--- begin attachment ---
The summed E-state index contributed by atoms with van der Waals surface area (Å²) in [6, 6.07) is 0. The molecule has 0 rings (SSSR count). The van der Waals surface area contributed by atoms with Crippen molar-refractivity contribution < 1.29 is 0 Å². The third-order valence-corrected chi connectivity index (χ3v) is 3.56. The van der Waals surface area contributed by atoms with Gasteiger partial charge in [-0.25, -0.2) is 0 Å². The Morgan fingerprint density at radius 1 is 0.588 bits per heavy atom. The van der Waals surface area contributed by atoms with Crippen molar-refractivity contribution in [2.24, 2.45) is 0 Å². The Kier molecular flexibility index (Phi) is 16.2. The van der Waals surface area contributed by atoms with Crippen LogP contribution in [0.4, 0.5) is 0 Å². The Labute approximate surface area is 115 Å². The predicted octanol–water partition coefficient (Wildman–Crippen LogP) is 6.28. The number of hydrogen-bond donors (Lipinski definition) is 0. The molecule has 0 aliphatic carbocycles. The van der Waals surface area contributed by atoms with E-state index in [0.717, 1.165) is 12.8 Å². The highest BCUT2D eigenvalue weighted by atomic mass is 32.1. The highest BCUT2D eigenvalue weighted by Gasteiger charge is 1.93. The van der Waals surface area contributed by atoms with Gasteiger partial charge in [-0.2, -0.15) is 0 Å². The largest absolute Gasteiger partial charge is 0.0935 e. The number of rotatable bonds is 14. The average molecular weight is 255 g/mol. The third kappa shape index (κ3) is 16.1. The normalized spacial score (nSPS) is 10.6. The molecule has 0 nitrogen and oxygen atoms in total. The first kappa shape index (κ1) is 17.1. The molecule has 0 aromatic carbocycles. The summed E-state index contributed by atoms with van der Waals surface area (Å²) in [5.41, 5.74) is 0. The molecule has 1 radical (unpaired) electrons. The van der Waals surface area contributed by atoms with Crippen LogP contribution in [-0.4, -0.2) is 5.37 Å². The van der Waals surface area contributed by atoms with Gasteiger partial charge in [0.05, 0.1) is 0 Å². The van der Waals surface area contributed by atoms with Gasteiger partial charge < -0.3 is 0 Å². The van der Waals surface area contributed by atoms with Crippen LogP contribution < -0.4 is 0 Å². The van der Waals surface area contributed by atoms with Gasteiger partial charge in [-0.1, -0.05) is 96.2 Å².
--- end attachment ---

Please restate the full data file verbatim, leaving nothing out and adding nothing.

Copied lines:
The summed E-state index contributed by atoms with van der Waals surface area (Å²) in [6, 6.07) is 0. The molecule has 0 rings (SSSR count). The van der Waals surface area contributed by atoms with Crippen molar-refractivity contribution < 1.29 is 0 Å². The third-order valence-corrected chi connectivity index (χ3v) is 3.56. The van der Waals surface area contributed by atoms with Gasteiger partial charge in [-0.25, -0.2) is 0 Å². The Morgan fingerprint density at radius 1 is 0.588 bits per heavy atom. The van der Waals surface area contributed by atoms with Crippen molar-refractivity contribution in [2.24, 2.45) is 0 Å². The Kier molecular flexibility index (Phi) is 16.2. The van der Waals surface area contributed by atoms with Crippen LogP contribution in [0.4, 0.5) is 0 Å². The Labute approximate surface area is 115 Å². The predicted octanol–water partition coefficient (Wildman–Crippen LogP) is 6.28. The number of hydrogen-bond donors (Lipinski definition) is 0. The molecule has 0 aliphatic carbocycles. The van der Waals surface area contributed by atoms with E-state index in [0.717, 1.165) is 12.8 Å². The highest BCUT2D eigenvalue weighted by atomic mass is 32.1. The highest BCUT2D eigenvalue weighted by Gasteiger charge is 1.93. The van der Waals surface area contributed by atoms with Gasteiger partial charge in [-0.2, -0.15) is 0 Å². The largest absolute Gasteiger partial charge is 0.0935 e. The number of rotatable bonds is 14. The average molecular weight is 255 g/mol. The third kappa shape index (κ3) is 16.1. The normalized spacial score (nSPS) is 10.6. The molecule has 0 nitrogen and oxygen atoms in total. The first kappa shape index (κ1) is 17.1. The molecule has 0 aromatic carbocycles. The summed E-state index contributed by atoms with van der Waals surface area (Å²) in [5.41, 5.74) is 0. The molecule has 1 radical (unpaired) electrons. The van der Waals surface area contributed by atoms with Crippen LogP contribution in [-0.4, -0.2) is 5.37 Å². The van der Waals surface area contributed by atoms with Gasteiger partial charge in [0.05, 0.1) is 0 Å². The van der Waals surface area contributed by atoms with Gasteiger partial charge < -0.3 is 0 Å². The van der Waals surface area contributed by atoms with Crippen LogP contribution < -0.4 is 0 Å². The van der Waals surface area contributed by atoms with Gasteiger partial charge in [-0.1, -0.05) is 96.2 Å².